A team of Spanish archaeologists has exhumed the remains of a funerary garden in the necropolis of Abu El Naga Draa in Egypt.
Plants, flowers and fruit trees accompanied the ancient Egyptians in their final journey to the afterlife as depicted by wall representations and paintings (see below). For the first time, Spanish researchers have just discovered one of these funeral gardens in the necropolis of Abu el Naga Draa, near Luxor, the ancient Thebes, in Egypt. “ Never has such a funeral garden been uncovered,“ enthuses José Manuel Galan, director of the Djehuty project mission, which began in 2002.
Dated about 3900 years old, the miniature orchard was at the entrance of a tomb of the Middle Kingdom (2040-1782 BC). Large 3m by 2m, plants and flowers were grown in compartments of about 30 centimeters of sides. Thin layers of silt have been found in these small quadrilaterals, as well as the remains of roots preserved for nearly 4000 years.
Sycamores and palm trees often appeared in the mural frescoes. Perhaps the Spanish researchers will find traces among the roots cleared. We know that palm, sycamore or Persea – a plant of the avocado family – were associated with the resurrection, or that plants like lettuce were linked to fertility, and therefore life.
Small ceramic containers have also been found and some fruits were being preserved, probably produced by this garden as offerings.
„These cultivated gardens had symbolic significance, bringing information about religious beliefs and practices, as well as the culture of the society of the time, when Thebes had become the first capital of the unified kingdom of Upper and Lower Egypt“ Added José Manuel Galan, of the Higher Council of Scientific Research of Spain (CSIC). A rare and precious testimony of these vegetable landscapes of the afterlife, symbol of the cycle of life and resurrection so dear to the ancient Egyptians.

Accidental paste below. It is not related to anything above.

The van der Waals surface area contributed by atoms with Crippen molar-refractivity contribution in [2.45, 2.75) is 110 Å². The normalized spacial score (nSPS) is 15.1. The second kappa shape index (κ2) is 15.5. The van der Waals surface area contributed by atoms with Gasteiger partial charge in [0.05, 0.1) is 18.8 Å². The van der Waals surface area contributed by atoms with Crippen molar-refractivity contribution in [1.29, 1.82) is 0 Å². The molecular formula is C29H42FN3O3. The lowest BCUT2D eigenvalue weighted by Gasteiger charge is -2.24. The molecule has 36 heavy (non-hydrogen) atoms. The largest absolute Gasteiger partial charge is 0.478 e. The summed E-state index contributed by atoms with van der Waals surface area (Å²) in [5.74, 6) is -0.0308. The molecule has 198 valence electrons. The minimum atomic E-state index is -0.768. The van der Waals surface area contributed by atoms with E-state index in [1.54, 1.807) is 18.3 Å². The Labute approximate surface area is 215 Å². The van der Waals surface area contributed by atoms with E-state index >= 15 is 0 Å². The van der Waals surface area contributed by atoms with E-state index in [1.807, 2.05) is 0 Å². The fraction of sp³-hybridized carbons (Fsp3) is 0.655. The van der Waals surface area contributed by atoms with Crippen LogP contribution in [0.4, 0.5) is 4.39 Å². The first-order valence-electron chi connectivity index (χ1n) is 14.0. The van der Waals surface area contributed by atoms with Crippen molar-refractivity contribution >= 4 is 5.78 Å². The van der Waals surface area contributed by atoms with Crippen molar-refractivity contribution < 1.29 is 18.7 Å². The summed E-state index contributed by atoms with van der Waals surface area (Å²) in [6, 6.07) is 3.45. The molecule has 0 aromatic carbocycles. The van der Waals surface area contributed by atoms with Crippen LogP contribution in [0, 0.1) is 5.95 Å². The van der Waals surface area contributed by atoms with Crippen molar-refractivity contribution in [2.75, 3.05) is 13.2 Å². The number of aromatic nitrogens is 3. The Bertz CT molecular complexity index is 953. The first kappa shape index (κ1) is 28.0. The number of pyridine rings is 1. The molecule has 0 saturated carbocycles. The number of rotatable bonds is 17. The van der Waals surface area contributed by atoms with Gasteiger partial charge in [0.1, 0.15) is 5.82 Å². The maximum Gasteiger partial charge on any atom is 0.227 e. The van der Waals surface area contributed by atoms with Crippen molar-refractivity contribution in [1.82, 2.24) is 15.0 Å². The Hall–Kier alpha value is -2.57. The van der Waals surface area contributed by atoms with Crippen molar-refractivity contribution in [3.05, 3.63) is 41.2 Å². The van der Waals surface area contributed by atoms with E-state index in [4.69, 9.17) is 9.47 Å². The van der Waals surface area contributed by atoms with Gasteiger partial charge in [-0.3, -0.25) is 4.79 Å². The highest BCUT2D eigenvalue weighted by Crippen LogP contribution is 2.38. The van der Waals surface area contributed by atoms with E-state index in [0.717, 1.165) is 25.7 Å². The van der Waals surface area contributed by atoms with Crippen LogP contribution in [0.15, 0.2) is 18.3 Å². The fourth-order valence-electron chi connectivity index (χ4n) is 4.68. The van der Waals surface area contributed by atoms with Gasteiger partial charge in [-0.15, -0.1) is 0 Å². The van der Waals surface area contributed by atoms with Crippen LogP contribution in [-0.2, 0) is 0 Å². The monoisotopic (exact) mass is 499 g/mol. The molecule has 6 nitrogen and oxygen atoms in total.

For centuries the inhabitants of the Nile also decorated the interior of the tombs with garlands of flowers, chamomiles, fruits, poppies and dandelions, just as they decorated the mummies, but also the sarcophagi of the pharaohs and Illustrious people. Up to scales of onions sometimes placed on the eyelids, or placed between the toes.
The archaeologists found flowers of whole water lilies under the Ramses II bands, at other times they were centaurae, which were said to have been brought from Syria by Tuthmosis around 1500 BCE, They called the Pharaoh „The gardener“.